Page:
1. Determine whether criticism is intended to be constructive or destructive
“You can often tell whether a person intends to destroy you with a comment or intends to just bring about some change,” writes Booher in Communicate With Confidence. “Pay attention to the person’s word choice, emotion, and body language.”
Does your husband call you names (eg, “you’re lazy”) or comment on your behaviour (eg, “when you lie around all day and don’t help around the house, I feel frustrated”)? Does he have specific changes she’d like you to make, or does he just generally criticize everything you do? Is the subject of the criticism something you can change? Is your husband criticizing you in an attempt to control you, or to make you feel guilty?
It can be difficult to take a step back and determine if your husband’s criticisms are legit or not, but it’s an important distinction to make. If you’re in an unhealthy marriage, you may need to go beyond coping with criticism to finding the strength to leave a bad marriage. The best way to cope with a critical husband may be to leave him.
If you’re newly married, read 6 Ways to Survive Your First Year of Marriage.
Your thoughts are welcome below! I don't give advice, but you can get free relationship help from marriage coach Mort Fertel.
2. Don’t set yourself up to be criticized
Booher says there are several surefire ways to set yourself up to be criticized: be unprepared, be poorly organized, put other people down, fail to do what you promise, ignore the rights of others, always demand your own way, being confrontational in tone or mannerisms, do sloppy work, disregard what is going on around you, and disregard the social norms of your environment.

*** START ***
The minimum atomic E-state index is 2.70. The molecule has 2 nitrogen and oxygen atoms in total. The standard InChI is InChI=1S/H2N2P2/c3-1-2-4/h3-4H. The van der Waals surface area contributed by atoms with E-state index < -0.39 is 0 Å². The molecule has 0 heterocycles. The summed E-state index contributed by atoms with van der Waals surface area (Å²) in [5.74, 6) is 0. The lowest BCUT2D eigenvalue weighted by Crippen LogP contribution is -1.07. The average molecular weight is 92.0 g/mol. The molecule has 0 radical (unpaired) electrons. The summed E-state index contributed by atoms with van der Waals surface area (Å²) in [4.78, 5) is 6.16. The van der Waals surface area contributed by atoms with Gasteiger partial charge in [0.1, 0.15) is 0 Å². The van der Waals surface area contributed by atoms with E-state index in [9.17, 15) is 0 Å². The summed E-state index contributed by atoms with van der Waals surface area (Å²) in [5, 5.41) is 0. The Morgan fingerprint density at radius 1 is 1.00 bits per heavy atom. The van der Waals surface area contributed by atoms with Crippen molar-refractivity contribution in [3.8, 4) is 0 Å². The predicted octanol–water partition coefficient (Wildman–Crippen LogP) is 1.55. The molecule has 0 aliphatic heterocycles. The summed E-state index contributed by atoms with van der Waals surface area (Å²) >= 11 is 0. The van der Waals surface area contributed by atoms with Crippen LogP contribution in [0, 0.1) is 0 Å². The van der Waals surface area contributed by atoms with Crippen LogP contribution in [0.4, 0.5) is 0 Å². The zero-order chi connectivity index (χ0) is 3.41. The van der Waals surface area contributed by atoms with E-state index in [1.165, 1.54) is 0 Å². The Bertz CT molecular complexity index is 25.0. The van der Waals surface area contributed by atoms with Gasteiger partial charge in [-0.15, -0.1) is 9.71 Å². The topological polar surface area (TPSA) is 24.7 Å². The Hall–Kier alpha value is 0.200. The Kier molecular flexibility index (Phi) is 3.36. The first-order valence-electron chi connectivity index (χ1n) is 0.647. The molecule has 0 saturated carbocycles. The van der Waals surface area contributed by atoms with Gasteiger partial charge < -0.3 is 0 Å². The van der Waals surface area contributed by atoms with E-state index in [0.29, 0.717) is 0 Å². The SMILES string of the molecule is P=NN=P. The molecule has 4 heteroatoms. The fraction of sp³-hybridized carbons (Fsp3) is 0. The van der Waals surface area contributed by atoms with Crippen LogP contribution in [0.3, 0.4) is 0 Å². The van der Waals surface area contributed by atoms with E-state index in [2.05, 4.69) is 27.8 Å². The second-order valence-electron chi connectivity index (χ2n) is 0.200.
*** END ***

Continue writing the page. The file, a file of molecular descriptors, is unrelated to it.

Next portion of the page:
It may seem like those ways to invite criticism are work-related, but they apply to your marriage and household life, too! For instance, if you’re disorganized and unprepared for a family gathering or important event, then you’re setting yourself up to be criticized by your spouse. If you continually do things you know will upset or frustrate your husband, then you’re inviting criticism.
3. Avoid the urge to counterattack with a criticism of your own
If your husband criticizes your friends, don’t counter with a criticism of his friends. If your husband attacks the way you clean the house, don’t counterattack with a rundown of how poorly he washes and waxes the car.
“Counterattack comes naturally,” writes Booher. “When the criticizer offers comments, you return the heat.” Instead of falling into the default attack mode, focus on the issue. Why is your husband criticizing you on this particular subject, in this particular way? If he’s just a jerk, then it’s time to start saving money for a divorce.